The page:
Using a 796-basepair cDNA fragment obtained from a mouse pituitary library we have screened two mouse insulinoma libraries and isolated a full-length cDNA clone (2516 basepairs; 753 amino acids), designated mPC1. The cDNA sequence of mPC1 codes for a protein containing 753 amino acids and three potential N-glycosylation sites. This cDNA encodes a putative novel subtilisin-like proteinase, exhibiting within its presumed catalytic domain 64%, 55%, and 47% amino acid sequence identity to the recently characterized candidate prohormone convertases human Furin, mouse PC2, and yeast Kex2 gene products, respectively. An identical sequence to mPC1 was derived from a cDNA library of mouse corticotroph AtT-20 tumor cells. An ArgGlyAsp tripeptide identical to the recognition sequence of integrins was observed in the structures of the mammalian PC1, PC2, and Furin. In situ hybridization results demonstrated a distinct localization of the mPC1 and mPC2 transcripts in pituitary and brain. Thus, whereas both mPC1 and mPC2 are found in the intermediate lobe of the pituitary, only mPC1 is easily detected in the anterior lobe. In extrahypothalamic regions of the brain, including cortex, hippocampus, thalamus, and spinal cord, mPC2 transcripts predominate over mPC1. Both mRNAs are found in only a fraction of hypothalamic neurons, with greater abundance of mPC1 over mPC2 in the supraoptic nucleus. The genes coding for mPC1 and mPC2 map to the murine chromosomes 13 (band 13c) and 2 (2F3-2H2 region), respectively.
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              The human erythrocyte proteome: analysis by ion trap mass spectrometry.

              This report describes an analysis of the red blood cell proteome by ion trap tandem mass spectrometry in line with liquid chromatography. Mature red blood cells lack all internal cell structures and consist of cytoplasm within a plasma membrane envelope. To maximize outcome, total red blood cell protein was divided into two fractions of membrane-associated proteins and cytoplasmic proteins. Both fractions were divided into subfractions, and proteins were identified in each fraction separately through tryptic digestion. Membrane protein digests were collected from externally exposed proteins, internally exposed proteins, "spectrin extract" mainly consisting of membrane skeleton proteins, and membrane proteins minus spectrin extract. Cytoplasmic proteins were divided into 21 fractions based on molecular mass by size exclusion chromatography. The tryptic peptides were separated by reverse-phase high-performance liquid chromatography and identified by ion trap tandem mass spectrometry. A total of 181 unique protein sequences were identified: 91 in the membrane fractions and 91 in the cytoplasmic fractions. Glyceraldehyde-3-phosphate dehydrogenase was identified with high sequence coverage in both membrane and cytoplasmic fractions. Identified proteins include membrane skeletal proteins, metabolic enzymes, transporters and channel proteins, adhesion proteins, hemoglobins, cellular defense proteins, proteins of the ubiquitin-proteasome system, G-proteins of the Ras family, kinases, chaperone proteins, proteases, translation initiation factors, and others. In addition to the known proteins, there were 43 proteins whose identification was not determined.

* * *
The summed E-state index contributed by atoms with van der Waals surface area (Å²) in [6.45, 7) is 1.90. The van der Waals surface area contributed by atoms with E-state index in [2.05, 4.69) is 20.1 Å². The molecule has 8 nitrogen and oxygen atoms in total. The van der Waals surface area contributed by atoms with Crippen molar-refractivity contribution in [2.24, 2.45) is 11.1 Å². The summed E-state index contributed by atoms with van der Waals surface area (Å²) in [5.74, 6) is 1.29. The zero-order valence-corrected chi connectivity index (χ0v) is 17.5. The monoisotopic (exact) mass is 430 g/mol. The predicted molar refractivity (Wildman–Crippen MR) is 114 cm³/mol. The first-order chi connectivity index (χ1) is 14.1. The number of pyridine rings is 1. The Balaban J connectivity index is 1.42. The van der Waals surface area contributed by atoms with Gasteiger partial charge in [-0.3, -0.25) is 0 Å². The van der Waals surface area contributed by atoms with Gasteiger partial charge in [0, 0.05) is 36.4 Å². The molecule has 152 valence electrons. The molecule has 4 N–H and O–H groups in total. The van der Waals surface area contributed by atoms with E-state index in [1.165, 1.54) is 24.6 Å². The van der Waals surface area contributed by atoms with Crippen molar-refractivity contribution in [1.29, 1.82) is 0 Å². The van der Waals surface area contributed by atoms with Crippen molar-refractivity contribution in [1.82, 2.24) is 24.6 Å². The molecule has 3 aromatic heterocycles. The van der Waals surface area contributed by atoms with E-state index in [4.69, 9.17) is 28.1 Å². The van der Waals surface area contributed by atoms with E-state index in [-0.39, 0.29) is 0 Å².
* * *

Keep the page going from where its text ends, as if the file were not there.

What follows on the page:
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                Author and article information

                Journal
                NEN
                Neuroendocrinology
                10.1159/issn.0028-3835
                Neuroendocrinology
                S. Karger AG
                0028-3835
                1423-0194
                2005
                September 2005
                27 September 2005
                : 81
                : 4
                : 229-243
                Affiliations
                aDepartment of Cell and Developmental Biology and Anatomy, University of South Carolina School of Medicine, Columbia, S.C.; bInstitute of Biomedical Sciences and Technology, Sickle Cell Disease Research Center, Department of Molecular and Cell Biology, The University of Texas at Dallas, Richardson, Tex., and cDepartment of Cell Biology, University of Texas Southwestern Medical Center, Dallas, Tex., USA
                Article
                87434 Neuroendocrinology 2005;81:229–243
                10.1159/000087434
                16103733
                © 2005 S. Karger AG, Basel

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                Page count
                Figures: 3, Tables: 2, References: 26, Pages: 15
                Categories
                Original Paper